Lincoln Center Launches Program Geared Toward Young Audiences on Autism Spectrum

Lincoln Center Launches Program Geared Toward Young Audiences on Autism Spectrum

April is Autism Awareness month and this year Lincoln Center will be launching the Big Umbrella Festival, a unique program dedicated to arts programs for young people on the autism spectrum.

"Lincoln Center is not only dedicated to providing the best of the performing arts, but also to ensuring diverse and inclusive accessibility to that art,” said Debora L. Spar, President of Lincoln Center for the Performing Arts, in a press release. “Since we commissioned our first theater work specifically for those on the spectrum in 2013, we have had the privilege of offering sensory-friendly performances to students and families here at Lincoln Center. The Big Umbrella Festival expands our commitment to these audiences, offering performances throughout the city, special presentations by resident organizations across our campus, and a symposium to reinforce and develop the network of leaders dedicated to serving these audiences.”

The festival runs from April 10 to May 6, 2018 and will take place at Lincoln Center and the Queens Theatre.

Lincoln Center was one of the first major art institutions to commission work for children specifically on the autism spectrum. “We have been presenting theater for young audiences on the spectrum for five years,” said Russell Granet, Executive Vice President of Lincoln Center Education, in a press release. “We hear from children, parents, teachers, and artists that these experiences have a profound impact on audiences and their families. But we alone cannot fulfill the need for sensory-friendly performances here in New York or beyond. The Big Umbrella Festival will expand our performance offerings, engage partners across our campus and throughout New York City, and support other art-makers to create their own offerings for audiences on the spectrum.”

The lineup includes film screenings, concerts, and interactive music and dance workshops by The Chamber Music Society of Lincoln Center, Film Society of Lincoln Center, Jazz at Lincoln Center, New York City Ballet, New York Philharmonic, and The New York Public Library for the Performing Arts. Here is just some of what audience members can expect:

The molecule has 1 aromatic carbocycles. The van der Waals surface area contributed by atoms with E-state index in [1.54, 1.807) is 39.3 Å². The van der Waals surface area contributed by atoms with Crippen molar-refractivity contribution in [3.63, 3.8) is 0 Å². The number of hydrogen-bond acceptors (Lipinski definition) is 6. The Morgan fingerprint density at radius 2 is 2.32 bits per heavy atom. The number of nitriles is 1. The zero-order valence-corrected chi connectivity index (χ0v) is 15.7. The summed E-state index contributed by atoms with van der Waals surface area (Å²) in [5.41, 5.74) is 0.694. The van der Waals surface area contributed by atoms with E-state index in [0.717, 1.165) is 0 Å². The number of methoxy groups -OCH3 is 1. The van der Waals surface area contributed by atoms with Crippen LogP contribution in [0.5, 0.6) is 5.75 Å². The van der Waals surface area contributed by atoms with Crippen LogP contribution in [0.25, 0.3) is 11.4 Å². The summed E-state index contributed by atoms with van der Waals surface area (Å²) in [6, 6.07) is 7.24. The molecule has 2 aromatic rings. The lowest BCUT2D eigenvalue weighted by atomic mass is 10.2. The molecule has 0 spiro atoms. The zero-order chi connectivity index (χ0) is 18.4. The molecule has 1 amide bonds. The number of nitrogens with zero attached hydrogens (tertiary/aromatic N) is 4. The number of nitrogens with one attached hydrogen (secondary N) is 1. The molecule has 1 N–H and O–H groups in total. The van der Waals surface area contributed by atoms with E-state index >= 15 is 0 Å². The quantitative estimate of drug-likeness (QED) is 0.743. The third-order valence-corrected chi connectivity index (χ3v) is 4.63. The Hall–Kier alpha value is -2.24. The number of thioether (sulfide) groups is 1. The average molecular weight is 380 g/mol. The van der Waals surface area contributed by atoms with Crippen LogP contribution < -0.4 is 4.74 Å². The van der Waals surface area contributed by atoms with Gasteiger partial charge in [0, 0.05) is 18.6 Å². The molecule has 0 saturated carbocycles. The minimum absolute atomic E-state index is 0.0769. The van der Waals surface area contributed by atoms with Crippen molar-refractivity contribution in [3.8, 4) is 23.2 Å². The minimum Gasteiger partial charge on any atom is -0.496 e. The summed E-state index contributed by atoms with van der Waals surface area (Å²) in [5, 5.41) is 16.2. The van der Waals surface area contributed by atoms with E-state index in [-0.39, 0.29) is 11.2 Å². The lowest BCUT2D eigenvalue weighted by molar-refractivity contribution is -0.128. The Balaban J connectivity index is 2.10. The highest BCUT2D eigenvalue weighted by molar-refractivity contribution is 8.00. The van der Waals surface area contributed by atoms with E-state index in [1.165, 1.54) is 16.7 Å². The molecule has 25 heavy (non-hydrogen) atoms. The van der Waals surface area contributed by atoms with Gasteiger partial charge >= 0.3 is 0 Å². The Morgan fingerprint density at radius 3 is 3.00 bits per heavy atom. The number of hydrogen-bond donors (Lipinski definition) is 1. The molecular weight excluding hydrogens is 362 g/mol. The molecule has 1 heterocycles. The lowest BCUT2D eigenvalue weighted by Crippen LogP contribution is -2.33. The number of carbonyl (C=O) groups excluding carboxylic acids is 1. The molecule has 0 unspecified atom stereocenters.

Up and Away

Trusty Sidekick Theater Company
April 14, 12:30 pm and 3:30 pm, April 15, 21, 22, 28, 29, May 5, 6 11:30 am and 2:30 pm
Clark Studio Theater
Tickets $25

Up and Away is at once a story and an interactive experience, inspired loosely by the imagination of Jules Verne and his famous book Around the World in 80 Days. Seated in hot-air balloons, audiences join the Fogg Family Balloon Society on their 1,000th balloon ride. Featuring puppetry, live music, and interactive play, this “flight” travels through extraordinary places such as the Fog Bog, the Arctic Aviary, and Cloud Canyon, all with multisensory experiences. Each child in the audience has a one-on-one guide from the Fogg Family for the trip through the clouds.

NYCB Access Workshop 

New York City Ballet
May 6, 1:00pm
Samuel B. and David Rose Building, 7th Floor
Tickets $14 

This one-hour movement workshop specially designed for children with autism will feature the music, movement, and themes from New York City Ballet’s treasured repertory. NYCB Teaching Artists guide children in a ballet warm-up and movement combination, concluding in a lively performance for accompanying family and friends. No prior dance experience needed.

Big Umbrella Festival Symposium: The Intersection of the Arts and Autism

Thursday, April 19, 9:00 am–6:00 pm
Sean Ahlquist, Assistant Professor of Architecture, Taubman College of Architecture and Urban Planning University of Michigan
Cynthia Barron, Vice President of U.S. Social Impact, Sesame Workshop
Mickey Rowe, actor
Tim Webb, MBE, Oily Cart Artistic Director

How can the power of the arts be harnessed to impact young people on the autism spectrum as both audience members and artists? Lincoln Center Education leads a daylong investigation and discussion on the ways in which leaders from around the world are harnessing the power of the arts—including theater, film, digital media, and architectural installation—to open up new experiences for children with autism and their families.

Featuring a keynote presentation, panel discussion, and conversation, participants will join leaders in the field to explore best practices, analyze successes, and identify the challenges related to artistic work that impacts the autism community at large.

Main image by Alexis Buatti Ramos, courtesy Lincoln Center

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